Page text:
A modernist thinker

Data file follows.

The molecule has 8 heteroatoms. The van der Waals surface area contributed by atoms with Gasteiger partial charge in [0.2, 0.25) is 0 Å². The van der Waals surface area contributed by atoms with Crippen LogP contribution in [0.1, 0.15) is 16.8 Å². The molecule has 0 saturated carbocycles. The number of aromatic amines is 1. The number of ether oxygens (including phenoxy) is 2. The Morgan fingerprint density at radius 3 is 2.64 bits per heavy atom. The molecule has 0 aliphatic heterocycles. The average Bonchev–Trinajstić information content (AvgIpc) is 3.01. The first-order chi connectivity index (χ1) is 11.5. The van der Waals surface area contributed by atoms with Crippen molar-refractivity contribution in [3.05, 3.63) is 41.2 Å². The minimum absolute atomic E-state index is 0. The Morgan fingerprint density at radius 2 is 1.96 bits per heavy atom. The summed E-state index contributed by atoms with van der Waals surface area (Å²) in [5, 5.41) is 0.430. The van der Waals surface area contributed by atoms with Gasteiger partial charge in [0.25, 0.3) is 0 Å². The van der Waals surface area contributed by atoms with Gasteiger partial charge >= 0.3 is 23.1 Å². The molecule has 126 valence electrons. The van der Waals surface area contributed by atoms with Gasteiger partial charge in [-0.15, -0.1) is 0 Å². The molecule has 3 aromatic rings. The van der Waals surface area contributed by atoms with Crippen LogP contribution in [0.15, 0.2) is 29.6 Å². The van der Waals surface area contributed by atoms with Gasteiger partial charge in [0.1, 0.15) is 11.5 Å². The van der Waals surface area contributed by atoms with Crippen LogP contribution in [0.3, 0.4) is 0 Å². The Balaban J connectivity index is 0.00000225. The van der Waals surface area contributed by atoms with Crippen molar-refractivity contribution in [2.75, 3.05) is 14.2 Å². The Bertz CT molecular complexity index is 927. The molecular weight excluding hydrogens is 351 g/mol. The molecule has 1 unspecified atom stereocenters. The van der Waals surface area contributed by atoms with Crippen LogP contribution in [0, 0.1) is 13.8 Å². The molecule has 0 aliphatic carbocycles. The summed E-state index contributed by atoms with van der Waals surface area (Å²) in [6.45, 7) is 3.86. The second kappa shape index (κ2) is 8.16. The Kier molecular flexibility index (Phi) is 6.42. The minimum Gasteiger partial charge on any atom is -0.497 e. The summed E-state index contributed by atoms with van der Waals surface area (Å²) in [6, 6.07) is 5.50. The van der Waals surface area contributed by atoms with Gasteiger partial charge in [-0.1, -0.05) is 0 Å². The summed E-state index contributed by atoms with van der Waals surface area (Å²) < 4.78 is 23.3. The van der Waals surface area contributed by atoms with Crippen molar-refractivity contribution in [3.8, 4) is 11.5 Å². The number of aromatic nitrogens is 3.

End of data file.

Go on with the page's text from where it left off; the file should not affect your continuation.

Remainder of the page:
Considered one of the greatest modernist thinkers of the 20th century, Walter Benjamin was a philosopher, cultural critic, and essayist. His works show eclecticism, combining elements from different traditions as Romanticism, German idealism, Marxism, and Jewish mysticism. He made a great and influential contribution to the fields of aesthetics, philosophy, cultural studies, literary criticism, and historical materialism. Some of his best-known seminal works are The Task of the Translator (1923), The Work of Art in the Age of Mechanical Reproduction (1935), and Theses on Philosophy of History (1940). In the academic world, Walter Benjamin is highly-regarded and prominent as a man of ideas. However, a fact less disputed is that he developed a complex, lively, elegant, and refined non-linear writing style. Susan Sontag claimed that in his texts, sentences did not yield to ordinary logic, do not progress into one another, and are as each sentence "had to say everything, before the inward gaze of total concentration dissolved the subject before his eyes", a "freeze-frame baroque" style of writing and contemplation. To elucidate his meditations upon the topic, Walter Benjamin offers thirteen essentials of the writer's technique.